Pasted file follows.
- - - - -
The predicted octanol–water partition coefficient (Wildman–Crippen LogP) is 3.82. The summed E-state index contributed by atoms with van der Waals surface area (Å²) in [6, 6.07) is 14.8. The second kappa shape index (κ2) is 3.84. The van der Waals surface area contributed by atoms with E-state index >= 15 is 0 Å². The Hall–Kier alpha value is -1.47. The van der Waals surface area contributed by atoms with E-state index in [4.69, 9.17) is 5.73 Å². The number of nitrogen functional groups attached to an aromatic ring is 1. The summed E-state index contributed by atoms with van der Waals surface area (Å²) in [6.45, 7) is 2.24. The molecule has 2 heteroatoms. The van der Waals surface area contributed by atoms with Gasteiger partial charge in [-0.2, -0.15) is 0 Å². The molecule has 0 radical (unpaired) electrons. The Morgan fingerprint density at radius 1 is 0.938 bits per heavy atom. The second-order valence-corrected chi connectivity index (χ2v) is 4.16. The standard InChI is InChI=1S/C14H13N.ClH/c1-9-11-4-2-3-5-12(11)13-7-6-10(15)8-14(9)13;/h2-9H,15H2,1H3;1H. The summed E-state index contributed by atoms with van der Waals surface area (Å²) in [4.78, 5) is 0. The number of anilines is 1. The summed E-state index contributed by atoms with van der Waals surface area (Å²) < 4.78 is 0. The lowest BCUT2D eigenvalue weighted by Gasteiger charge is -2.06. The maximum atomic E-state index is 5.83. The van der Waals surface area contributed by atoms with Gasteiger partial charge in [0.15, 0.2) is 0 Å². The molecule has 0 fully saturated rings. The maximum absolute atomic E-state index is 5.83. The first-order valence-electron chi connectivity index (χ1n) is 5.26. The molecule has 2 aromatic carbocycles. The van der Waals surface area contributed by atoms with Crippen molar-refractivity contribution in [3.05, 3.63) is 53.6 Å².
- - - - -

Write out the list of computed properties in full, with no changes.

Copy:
The predicted octanol–water partition coefficient (Wildman–Crippen LogP) is 3.82. The summed E-state index contributed by atoms with van der Waals surface area (Å²) in [6, 6.07) is 14.8. The second kappa shape index (κ2) is 3.84. The van der Waals surface area contributed by atoms with E-state index >= 15 is 0 Å². The Hall–Kier alpha value is -1.47. The van der Waals surface area contributed by atoms with E-state index in [4.69, 9.17) is 5.73 Å². The number of nitrogen functional groups attached to an aromatic ring is 1. The summed E-state index contributed by atoms with van der Waals surface area (Å²) in [6.45, 7) is 2.24. The molecule has 2 heteroatoms. The van der Waals surface area contributed by atoms with Gasteiger partial charge in [-0.2, -0.15) is 0 Å². The molecule has 0 radical (unpaired) electrons. The Morgan fingerprint density at radius 1 is 0.938 bits per heavy atom. The second-order valence-corrected chi connectivity index (χ2v) is 4.16. The standard InChI is InChI=1S/C14H13N.ClH/c1-9-11-4-2-3-5-12(11)13-7-6-10(15)8-14(9)13;/h2-9H,15H2,1H3;1H. The summed E-state index contributed by atoms with van der Waals surface area (Å²) in [4.78, 5) is 0. The number of anilines is 1. The summed E-state index contributed by atoms with van der Waals surface area (Å²) < 4.78 is 0. The lowest BCUT2D eigenvalue weighted by Gasteiger charge is -2.06. The maximum atomic E-state index is 5.83. The van der Waals surface area contributed by atoms with Gasteiger partial charge in [0.15, 0.2) is 0 Å². The molecule has 0 fully saturated rings. The maximum absolute atomic E-state index is 5.83. The first-order valence-electron chi connectivity index (χ1n) is 5.26. The molecule has 2 aromatic carbocycles. The van der Waals surface area contributed by atoms with Crippen molar-refractivity contribution in [3.05, 3.63) is 53.6 Å².